20 April 2021  |  Research

Predicting the future from monocular cameras in bird’s-eye view

Driving can often result in situations where the immediate decision is not obvious if you only take a single snapshot of the world. For example, what should a driver do in the following situations?

Predicting the Future from Monocular Cameras in Bird’s-Eye View – street scenes

Is the vehicle on the left yielding?

Is the vehicle on the left yielding? This situation is ambiguous because even if we have the right of way, people do periodically run those intersections instead of yielding.
With more temporal context, it becomes obvious that the vehicle was indeed giving way, and we can safely continue to drive.

Can we drive through the intersection?

In this second scenario, should we yield to the van and the cyclist as we’re supposed to?

We can confidently predict from their motion that they are turning off the road, meaning we can make the turn.

To safely drive with other vehicles on the road, it is not only necessary to localise where they are in the present but also predict where they will be in the future based on how they have moved so far. Making these types of predictions is intuitive for humans but it is still very challenging for autonomous systems. Prediction is a key part of being able to drive safely and effectively with other road users.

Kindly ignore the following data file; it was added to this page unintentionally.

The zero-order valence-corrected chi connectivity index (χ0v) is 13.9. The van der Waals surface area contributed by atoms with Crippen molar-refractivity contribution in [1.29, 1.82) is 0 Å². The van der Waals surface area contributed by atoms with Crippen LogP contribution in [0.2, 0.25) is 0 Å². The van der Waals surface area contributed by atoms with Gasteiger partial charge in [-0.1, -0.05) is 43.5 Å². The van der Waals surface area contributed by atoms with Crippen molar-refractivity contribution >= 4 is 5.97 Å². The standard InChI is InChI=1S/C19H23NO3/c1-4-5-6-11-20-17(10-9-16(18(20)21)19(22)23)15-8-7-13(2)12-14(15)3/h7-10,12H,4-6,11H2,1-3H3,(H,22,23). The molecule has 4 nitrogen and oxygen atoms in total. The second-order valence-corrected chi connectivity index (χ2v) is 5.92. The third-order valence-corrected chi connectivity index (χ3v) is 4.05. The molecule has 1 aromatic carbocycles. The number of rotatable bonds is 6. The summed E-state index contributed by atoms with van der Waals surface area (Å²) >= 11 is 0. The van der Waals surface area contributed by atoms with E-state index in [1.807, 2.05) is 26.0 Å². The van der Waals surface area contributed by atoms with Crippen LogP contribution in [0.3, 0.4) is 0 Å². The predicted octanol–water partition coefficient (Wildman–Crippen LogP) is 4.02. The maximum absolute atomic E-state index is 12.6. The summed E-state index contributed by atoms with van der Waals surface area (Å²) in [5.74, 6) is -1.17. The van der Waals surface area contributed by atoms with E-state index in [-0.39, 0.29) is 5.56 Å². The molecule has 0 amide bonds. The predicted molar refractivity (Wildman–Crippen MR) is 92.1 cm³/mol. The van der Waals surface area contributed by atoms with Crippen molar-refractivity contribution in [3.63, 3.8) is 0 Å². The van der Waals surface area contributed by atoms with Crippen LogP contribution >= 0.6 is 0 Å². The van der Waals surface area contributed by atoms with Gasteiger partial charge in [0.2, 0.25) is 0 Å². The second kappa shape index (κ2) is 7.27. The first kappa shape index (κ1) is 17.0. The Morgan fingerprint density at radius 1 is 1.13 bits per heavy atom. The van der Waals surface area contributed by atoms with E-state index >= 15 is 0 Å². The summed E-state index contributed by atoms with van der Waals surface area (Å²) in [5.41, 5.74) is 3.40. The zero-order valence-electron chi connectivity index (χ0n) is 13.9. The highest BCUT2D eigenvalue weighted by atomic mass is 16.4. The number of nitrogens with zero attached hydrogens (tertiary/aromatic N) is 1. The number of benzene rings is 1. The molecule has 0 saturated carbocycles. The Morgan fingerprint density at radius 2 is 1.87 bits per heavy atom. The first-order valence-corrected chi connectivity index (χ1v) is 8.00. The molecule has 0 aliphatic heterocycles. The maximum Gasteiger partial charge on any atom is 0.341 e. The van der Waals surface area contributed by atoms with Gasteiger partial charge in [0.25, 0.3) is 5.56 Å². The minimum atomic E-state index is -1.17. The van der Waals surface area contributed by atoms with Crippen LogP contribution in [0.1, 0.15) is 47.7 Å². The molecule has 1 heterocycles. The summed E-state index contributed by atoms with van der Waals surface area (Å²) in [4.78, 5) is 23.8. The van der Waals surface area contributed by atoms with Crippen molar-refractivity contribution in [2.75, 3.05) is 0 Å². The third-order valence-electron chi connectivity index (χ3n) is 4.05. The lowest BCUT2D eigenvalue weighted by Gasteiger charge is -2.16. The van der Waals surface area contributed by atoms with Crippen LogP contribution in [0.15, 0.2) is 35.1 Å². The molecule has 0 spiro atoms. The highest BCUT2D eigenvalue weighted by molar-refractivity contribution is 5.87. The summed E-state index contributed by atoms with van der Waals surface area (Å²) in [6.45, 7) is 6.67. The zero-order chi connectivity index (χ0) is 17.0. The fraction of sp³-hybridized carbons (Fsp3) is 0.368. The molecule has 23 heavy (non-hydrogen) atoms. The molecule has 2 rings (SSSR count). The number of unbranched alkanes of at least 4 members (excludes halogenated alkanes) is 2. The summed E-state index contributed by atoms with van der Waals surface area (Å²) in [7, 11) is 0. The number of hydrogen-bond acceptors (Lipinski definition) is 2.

This blog post covers some of our recent developments for prediction, demonstrating, for the first time, an algorithm capable of predicting the future in bird’s eye view from monocular video cameras. Prediction as a task isn’t new: it’s been worked on for well over a decade in pursuit of autonomous driving. It’s still regarded as one of the most challenging aspects in an autonomous driving system, as it has a significant impact on behavioural planning. Our belief is that a fully learned driver will ultimately be what gets us to a self-driving reality, and end-to-end learned prediction is a part of this. At Wayve we build our driving system around a learned algorithm which estimates where to drive based on input sensor data, where prediction is one of the inductive biases we use to learn driving effectively and efficiently.

We’ve published a paper and released the source code. This blog post follows our previous work.

Our approach

In autonomous driving, the goal is to navigate a vehicle safely and correctly through 3D space. As such, an orthographic bird’s-eye view (BEV) perspective is commonly used for motion planning and prediction based on LiDAR sensing.